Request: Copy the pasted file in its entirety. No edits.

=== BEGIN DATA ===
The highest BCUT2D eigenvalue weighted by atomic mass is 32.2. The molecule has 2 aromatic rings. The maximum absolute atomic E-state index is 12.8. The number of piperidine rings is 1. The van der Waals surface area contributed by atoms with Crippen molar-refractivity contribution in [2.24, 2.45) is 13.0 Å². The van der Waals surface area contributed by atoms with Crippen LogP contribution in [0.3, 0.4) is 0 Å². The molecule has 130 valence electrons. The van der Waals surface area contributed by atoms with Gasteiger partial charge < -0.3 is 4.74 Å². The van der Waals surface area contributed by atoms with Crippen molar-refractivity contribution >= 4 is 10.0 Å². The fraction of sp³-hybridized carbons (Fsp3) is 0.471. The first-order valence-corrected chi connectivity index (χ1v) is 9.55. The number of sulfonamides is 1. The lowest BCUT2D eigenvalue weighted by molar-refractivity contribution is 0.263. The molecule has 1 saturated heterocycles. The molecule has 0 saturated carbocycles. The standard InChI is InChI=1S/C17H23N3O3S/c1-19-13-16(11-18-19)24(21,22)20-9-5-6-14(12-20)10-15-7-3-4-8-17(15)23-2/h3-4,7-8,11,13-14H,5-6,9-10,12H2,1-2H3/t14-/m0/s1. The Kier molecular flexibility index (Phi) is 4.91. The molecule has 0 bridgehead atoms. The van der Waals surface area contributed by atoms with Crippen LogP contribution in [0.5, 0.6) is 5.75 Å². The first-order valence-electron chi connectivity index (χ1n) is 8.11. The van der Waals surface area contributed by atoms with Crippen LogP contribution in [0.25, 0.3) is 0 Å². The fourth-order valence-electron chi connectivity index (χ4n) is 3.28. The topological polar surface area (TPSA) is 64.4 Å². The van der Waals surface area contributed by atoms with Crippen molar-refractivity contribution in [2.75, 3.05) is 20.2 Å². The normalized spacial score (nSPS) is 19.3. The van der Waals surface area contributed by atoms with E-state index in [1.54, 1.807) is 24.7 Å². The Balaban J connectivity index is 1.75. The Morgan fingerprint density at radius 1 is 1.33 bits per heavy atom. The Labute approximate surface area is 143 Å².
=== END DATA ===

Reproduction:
The highest BCUT2D eigenvalue weighted by atomic mass is 32.2. The molecule has 2 aromatic rings. The maximum absolute atomic E-state index is 12.8. The number of piperidine rings is 1. The van der Waals surface area contributed by atoms with Crippen molar-refractivity contribution in [2.24, 2.45) is 13.0 Å². The van der Waals surface area contributed by atoms with Crippen LogP contribution in [0.3, 0.4) is 0 Å². The molecule has 130 valence electrons. The van der Waals surface area contributed by atoms with Gasteiger partial charge < -0.3 is 4.74 Å². The van der Waals surface area contributed by atoms with Crippen molar-refractivity contribution >= 4 is 10.0 Å². The fraction of sp³-hybridized carbons (Fsp3) is 0.471. The first-order valence-corrected chi connectivity index (χ1v) is 9.55. The number of sulfonamides is 1. The lowest BCUT2D eigenvalue weighted by molar-refractivity contribution is 0.263. The molecule has 1 saturated heterocycles. The molecule has 0 saturated carbocycles. The standard InChI is InChI=1S/C17H23N3O3S/c1-19-13-16(11-18-19)24(21,22)20-9-5-6-14(12-20)10-15-7-3-4-8-17(15)23-2/h3-4,7-8,11,13-14H,5-6,9-10,12H2,1-2H3/t14-/m0/s1. The Kier molecular flexibility index (Phi) is 4.91. The molecule has 0 bridgehead atoms. The van der Waals surface area contributed by atoms with Crippen LogP contribution in [0.5, 0.6) is 5.75 Å². The first-order valence-electron chi connectivity index (χ1n) is 8.11. The van der Waals surface area contributed by atoms with Crippen LogP contribution in [0.25, 0.3) is 0 Å². The fourth-order valence-electron chi connectivity index (χ4n) is 3.28. The topological polar surface area (TPSA) is 64.4 Å². The van der Waals surface area contributed by atoms with Crippen molar-refractivity contribution in [2.75, 3.05) is 20.2 Å². The normalized spacial score (nSPS) is 19.3. The van der Waals surface area contributed by atoms with E-state index in [1.54, 1.807) is 24.7 Å². The Balaban J connectivity index is 1.75. The Morgan fingerprint density at radius 1 is 1.33 bits per heavy atom. The Labute approximate surface area is 143 Å².